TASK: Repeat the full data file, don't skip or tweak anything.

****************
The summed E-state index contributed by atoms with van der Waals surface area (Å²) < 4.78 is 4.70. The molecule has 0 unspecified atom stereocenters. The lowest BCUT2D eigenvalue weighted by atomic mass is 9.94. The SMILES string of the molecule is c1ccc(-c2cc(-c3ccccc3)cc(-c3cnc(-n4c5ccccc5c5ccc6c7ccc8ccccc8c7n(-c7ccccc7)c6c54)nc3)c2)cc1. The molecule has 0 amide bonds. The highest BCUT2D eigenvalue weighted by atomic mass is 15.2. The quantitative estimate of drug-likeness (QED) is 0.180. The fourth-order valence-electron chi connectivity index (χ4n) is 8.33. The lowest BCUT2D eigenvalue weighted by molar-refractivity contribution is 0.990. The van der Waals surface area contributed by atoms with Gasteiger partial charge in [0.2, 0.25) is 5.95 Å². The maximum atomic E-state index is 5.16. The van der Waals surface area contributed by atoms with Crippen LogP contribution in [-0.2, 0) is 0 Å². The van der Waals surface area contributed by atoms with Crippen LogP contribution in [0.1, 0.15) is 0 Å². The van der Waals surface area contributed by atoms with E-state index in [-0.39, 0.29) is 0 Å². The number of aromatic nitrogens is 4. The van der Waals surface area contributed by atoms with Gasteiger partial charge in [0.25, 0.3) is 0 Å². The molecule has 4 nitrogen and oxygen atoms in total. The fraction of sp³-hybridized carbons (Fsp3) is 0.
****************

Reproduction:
The summed E-state index contributed by atoms with van der Waals surface area (Å²) < 4.78 is 4.70. The molecule has 0 unspecified atom stereocenters. The lowest BCUT2D eigenvalue weighted by atomic mass is 9.94. The SMILES string of the molecule is c1ccc(-c2cc(-c3ccccc3)cc(-c3cnc(-n4c5ccccc5c5ccc6c7ccc8ccccc8c7n(-c7ccccc7)c6c54)nc3)c2)cc1. The molecule has 0 amide bonds. The highest BCUT2D eigenvalue weighted by atomic mass is 15.2. The quantitative estimate of drug-likeness (QED) is 0.180. The fourth-order valence-electron chi connectivity index (χ4n) is 8.33. The lowest BCUT2D eigenvalue weighted by molar-refractivity contribution is 0.990. The van der Waals surface area contributed by atoms with Gasteiger partial charge in [0.2, 0.25) is 5.95 Å². The maximum atomic E-state index is 5.16. The van der Waals surface area contributed by atoms with Crippen LogP contribution in [-0.2, 0) is 0 Å². The van der Waals surface area contributed by atoms with Crippen LogP contribution in [0.1, 0.15) is 0 Å². The van der Waals surface area contributed by atoms with E-state index in [-0.39, 0.29) is 0 Å². The number of aromatic nitrogens is 4. The van der Waals surface area contributed by atoms with Gasteiger partial charge in [0.25, 0.3) is 0 Å². The molecule has 4 nitrogen and oxygen atoms in total. The fraction of sp³-hybridized carbons (Fsp3) is 0.